Yoga: A Family Affair
It wasn’t until Cynthia installed a traditional South American Temazcal (sweat lodge) on her property that the transformation of the family was officially complete. Cynthia’s daughter Stephanie, at least, credits the sweat lodge for a palpable shift in their dynamic. Cynthia raised Stephanie traditionally, but when she started studying native cultures and working with crystals, it opened up paths that took family in new directions. Sitting on the grass at Wanderlust Snowshoe last year, Stephanie says that the path down which Cynthia’s explorations led them is now more comfortable for her and her family than the tropes of her small Pennsylvania hometown.
Luna, Stephanie’s daughter and Cynthia’s granddaughter excitedly interjects into our conversation, pointing out Cynthia’s jewelry (“moonstone,” she tells me) and asking when it’s time to go on the “ride” (ski lift) again. Luna is clearly at home here, surrounded by yogis and alternative living.
To be at Wanderlust, Stephanie says, “is thought-provoking. It’s about raising your awareness and being together and kind of comparing notes on life, and then being able to disperse and do that within your own community, your own self, within your own family.”
Cynthia, Stephanie, and Luna at Wanderlust Snowshoe, 2017. Photo by Melissa Gayle.
A Family Affair
Cynthia, Stephanie, and Luna aren’t alone in sharing their mindfulness practices across generations. Not only can these kinds of activities radically shift family dynamics for the better, yoga can actually bring families closer together as well. In turn, this provides a solid foundation for kids to grow into healthier, more conscious adults. As Deven Sisler writes, “Yoga can help alleviate growing pains, build self-trust, self-awareness, ability to focus, balancing skills, confidence, and release anxiety.” This, Deven says, helps to develop the next generation to be holistically-balanced grown-ups.
Jane Emerick brought her young family to Wanderlust Whistler a few years ago, and worked with her daughter first to develop a simple practice before attending. “Part of my personal practice has become sharing yoga with my children and instilling something beautiful and strong for their future,” Jane writes. “My kids love yoga—and they’re not the only ones. The festival was a chance for them to expand their own relationship with their practice. For the children of yogis, yoga is a creative form of expression and a safe space for them to imitate their greatest hero: you.”
Starting Mindfulness Young
As Cynthia and Stephanie know, it’s never too early to introduce kids to the idea of mindfulness and mindful living. There’s no shortage of child-and-me yoga classes popping up across the country, and the benefits are widely touted. According to the Harvard Health Blog, a publication of the Harvard Medical School, yoga and mindfulness programs have been proven to improve mental and physical health among children. It’s why many schools now implement mindfulness programs into their curriculum.
Nicole Cardoza, a former public school teacher in New York City and founder of Yoga Foster—an organization that seeks to bring these types of programs to interested teachers—has seen these benefits first-hand. “Even with just 10 minutes of yoga integrated a day,” she writes, “our teachers are reporting marked improvements on focus and attention during the school day, contributing to both academic performance and collaboration between peers. I love when our teachers tell us that their students are taking a moment for breathing exercises when they get upset, or all do a quick yoga break when the class needs a pick-me-up.”[embedded content]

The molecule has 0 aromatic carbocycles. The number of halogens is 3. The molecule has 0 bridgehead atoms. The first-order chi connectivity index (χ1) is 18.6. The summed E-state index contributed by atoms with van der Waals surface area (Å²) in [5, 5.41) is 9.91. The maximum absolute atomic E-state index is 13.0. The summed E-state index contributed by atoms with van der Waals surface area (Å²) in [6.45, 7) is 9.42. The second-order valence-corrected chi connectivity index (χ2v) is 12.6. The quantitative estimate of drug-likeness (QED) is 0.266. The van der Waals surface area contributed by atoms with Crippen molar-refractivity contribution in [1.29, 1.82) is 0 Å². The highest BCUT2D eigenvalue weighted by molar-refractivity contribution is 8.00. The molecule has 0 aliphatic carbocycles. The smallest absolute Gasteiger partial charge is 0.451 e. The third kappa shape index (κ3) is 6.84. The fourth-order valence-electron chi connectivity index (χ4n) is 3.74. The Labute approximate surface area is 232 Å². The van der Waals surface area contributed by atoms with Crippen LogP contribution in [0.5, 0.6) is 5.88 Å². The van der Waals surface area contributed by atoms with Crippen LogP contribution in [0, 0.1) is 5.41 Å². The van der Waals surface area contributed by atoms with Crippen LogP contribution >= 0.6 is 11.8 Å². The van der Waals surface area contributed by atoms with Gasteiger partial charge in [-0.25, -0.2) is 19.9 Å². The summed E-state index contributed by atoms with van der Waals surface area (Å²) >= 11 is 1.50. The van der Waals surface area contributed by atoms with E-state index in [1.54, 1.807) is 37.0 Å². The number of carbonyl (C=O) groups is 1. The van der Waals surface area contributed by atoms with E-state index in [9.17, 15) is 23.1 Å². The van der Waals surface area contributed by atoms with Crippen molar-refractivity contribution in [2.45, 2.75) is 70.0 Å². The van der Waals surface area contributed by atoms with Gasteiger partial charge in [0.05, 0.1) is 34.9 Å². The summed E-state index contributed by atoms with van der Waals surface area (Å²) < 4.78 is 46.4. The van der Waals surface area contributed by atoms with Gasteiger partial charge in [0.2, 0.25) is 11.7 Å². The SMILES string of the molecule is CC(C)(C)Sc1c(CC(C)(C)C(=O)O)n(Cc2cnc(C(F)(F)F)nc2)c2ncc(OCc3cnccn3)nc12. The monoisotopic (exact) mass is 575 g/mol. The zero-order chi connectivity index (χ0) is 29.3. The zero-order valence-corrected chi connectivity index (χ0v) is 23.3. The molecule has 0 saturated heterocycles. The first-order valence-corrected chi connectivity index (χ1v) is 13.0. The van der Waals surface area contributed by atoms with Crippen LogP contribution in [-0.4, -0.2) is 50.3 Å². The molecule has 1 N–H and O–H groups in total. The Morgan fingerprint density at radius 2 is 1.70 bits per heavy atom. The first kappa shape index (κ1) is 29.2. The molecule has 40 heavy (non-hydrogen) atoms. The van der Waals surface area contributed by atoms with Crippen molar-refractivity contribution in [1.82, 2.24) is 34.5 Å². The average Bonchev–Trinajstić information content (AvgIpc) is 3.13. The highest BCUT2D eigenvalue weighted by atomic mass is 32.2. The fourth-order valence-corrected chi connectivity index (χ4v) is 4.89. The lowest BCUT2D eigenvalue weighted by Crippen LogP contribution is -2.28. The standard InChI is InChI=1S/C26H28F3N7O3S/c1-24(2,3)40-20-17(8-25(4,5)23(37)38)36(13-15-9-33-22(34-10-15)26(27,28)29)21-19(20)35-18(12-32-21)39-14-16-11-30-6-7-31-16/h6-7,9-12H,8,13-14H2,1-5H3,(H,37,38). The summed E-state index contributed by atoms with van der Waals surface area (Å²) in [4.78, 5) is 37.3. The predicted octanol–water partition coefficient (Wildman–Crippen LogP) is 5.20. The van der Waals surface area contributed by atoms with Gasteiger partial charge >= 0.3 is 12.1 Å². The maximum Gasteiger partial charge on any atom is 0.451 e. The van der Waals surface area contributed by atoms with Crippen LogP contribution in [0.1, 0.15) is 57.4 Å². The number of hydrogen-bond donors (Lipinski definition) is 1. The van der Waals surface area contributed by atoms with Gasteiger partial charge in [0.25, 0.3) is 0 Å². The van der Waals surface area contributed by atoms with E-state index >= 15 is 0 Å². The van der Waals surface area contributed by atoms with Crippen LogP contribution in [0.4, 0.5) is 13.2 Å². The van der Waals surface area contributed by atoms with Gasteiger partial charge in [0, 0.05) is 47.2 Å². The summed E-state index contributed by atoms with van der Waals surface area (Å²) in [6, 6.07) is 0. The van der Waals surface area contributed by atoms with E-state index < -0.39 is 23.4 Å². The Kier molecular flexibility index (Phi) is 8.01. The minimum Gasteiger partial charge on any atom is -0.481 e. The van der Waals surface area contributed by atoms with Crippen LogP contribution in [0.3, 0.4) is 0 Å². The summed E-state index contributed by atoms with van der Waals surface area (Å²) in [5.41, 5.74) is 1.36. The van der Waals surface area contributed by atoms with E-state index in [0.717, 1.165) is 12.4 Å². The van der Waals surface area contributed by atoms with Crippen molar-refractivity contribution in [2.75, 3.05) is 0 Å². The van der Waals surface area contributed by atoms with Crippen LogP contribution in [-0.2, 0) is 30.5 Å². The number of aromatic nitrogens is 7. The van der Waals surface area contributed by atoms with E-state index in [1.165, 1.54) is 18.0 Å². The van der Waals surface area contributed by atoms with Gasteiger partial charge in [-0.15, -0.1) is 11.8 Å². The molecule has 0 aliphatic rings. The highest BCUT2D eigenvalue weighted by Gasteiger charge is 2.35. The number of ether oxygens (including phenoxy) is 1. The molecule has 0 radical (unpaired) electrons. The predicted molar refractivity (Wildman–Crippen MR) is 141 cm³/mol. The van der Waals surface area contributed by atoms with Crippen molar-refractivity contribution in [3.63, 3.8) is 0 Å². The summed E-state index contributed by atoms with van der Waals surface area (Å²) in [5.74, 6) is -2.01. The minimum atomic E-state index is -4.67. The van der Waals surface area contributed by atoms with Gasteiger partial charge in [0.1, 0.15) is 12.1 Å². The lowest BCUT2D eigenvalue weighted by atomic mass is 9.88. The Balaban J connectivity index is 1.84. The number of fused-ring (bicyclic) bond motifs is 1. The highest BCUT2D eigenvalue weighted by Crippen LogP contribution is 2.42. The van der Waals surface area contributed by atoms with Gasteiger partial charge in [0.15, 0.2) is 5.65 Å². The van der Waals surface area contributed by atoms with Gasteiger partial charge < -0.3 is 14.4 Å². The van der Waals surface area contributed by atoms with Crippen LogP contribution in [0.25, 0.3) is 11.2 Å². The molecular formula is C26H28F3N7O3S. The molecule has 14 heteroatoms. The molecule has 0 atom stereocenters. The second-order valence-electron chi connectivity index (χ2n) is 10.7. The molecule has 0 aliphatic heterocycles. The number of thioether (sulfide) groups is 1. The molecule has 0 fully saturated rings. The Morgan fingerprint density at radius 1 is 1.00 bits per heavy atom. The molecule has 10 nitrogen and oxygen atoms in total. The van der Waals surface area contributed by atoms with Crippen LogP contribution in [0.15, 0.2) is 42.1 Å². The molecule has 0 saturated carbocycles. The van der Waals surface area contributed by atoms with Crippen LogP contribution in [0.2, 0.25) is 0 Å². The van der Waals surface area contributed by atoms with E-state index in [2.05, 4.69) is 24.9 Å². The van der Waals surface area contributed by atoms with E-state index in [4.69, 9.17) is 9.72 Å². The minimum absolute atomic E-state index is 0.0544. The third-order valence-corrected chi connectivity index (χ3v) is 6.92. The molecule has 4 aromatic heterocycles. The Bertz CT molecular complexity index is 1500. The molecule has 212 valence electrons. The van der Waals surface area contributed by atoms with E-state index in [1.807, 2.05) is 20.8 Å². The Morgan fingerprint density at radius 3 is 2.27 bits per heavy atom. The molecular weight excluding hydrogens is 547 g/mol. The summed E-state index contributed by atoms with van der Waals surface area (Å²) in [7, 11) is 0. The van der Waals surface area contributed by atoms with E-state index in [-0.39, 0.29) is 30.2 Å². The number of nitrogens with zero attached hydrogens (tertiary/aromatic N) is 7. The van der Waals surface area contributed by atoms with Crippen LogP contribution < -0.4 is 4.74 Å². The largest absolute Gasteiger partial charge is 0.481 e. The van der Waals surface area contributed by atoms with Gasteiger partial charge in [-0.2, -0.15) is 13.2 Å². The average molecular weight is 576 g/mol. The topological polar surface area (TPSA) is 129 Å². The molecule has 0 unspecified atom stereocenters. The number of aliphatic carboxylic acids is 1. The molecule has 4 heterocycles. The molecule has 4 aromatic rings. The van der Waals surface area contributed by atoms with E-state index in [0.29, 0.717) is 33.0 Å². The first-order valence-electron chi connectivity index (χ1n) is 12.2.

Cynthia is proud that she made the decision to shift her life path toward one that encouraged exploration, questioning, and awareness. “As a mother and a grandmother,” she says, “I guess my fulfillment has been… that I gave my daughters permission to do that.” As Jane noted, a mother is most often a hero in a child’s life, and her encouragement of alternative or mindful living can truly be the inspiration that leads children down an intentional path.
Jane writes that in this way, Wanderlust Whistler was a particularly special moment. “While my daughter and I had practiced yoga together at home,” she writes, “we had never been to a yoga class together. But that day at Wanderlust, as we laid next to each other in Savasana, holding hands, I realized yoga is something we would share forever.”
Do you practice with your family? We’d love to hear your yoga story. Share in the comments below!
Wanderlust co-founders Sean Hoess, Jeff Krasno, and Schuyler Grant with their kids at Wanderlust O’ahu 2017.
Lisette Cheresson is a writer, storyteller, yoga teacher, and adventuress who is an avid vagabond, homechef, dirt-collector, and dreamer. When she’s not attempting to create pretty sentences or reading pretty sentences other people have created, it’s a safe bet that she’s either hopping a plane, dancing, cooking, or hiking. She received her Level II Reiki Attunement and attended a 4-day intensive discourse with the Dalai Lama in India, and received her RYT200 in Brooklyn. She is currently the Director of Content at Wanderlust Festival.